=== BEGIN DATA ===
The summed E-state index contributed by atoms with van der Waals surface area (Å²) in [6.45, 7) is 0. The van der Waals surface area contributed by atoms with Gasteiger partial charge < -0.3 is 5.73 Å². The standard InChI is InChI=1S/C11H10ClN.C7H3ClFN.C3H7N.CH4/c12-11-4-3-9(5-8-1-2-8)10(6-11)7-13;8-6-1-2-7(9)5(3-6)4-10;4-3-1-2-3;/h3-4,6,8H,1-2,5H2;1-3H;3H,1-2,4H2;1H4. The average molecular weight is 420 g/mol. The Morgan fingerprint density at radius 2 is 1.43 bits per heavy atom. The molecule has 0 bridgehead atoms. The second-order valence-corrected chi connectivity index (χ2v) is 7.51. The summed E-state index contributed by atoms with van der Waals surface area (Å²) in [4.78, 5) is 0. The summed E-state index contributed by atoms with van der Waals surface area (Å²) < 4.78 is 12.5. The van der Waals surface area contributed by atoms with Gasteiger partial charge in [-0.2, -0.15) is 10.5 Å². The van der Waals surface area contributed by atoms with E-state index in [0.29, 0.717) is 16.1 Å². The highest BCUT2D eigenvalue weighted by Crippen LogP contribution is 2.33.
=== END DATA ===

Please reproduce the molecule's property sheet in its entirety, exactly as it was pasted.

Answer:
The summed E-state index contributed by atoms with van der Waals surface area (Å²) in [6.45, 7) is 0. The van der Waals surface area contributed by atoms with Gasteiger partial charge < -0.3 is 5.73 Å². The standard InChI is InChI=1S/C11H10ClN.C7H3ClFN.C3H7N.CH4/c12-11-4-3-9(5-8-1-2-8)10(6-11)7-13;8-6-1-2-7(9)5(3-6)4-10;4-3-1-2-3;/h3-4,6,8H,1-2,5H2;1-3H;3H,1-2,4H2;1H4. The average molecular weight is 420 g/mol. The Morgan fingerprint density at radius 2 is 1.43 bits per heavy atom. The molecule has 0 bridgehead atoms. The second-order valence-corrected chi connectivity index (χ2v) is 7.51. The summed E-state index contributed by atoms with van der Waals surface area (Å²) in [4.78, 5) is 0. The summed E-state index contributed by atoms with van der Waals surface area (Å²) < 4.78 is 12.5. The van der Waals surface area contributed by atoms with Gasteiger partial charge in [-0.2, -0.15) is 10.5 Å². The van der Waals surface area contributed by atoms with E-state index in [0.29, 0.717) is 16.1 Å². The highest BCUT2D eigenvalue weighted by Crippen LogP contribution is 2.33.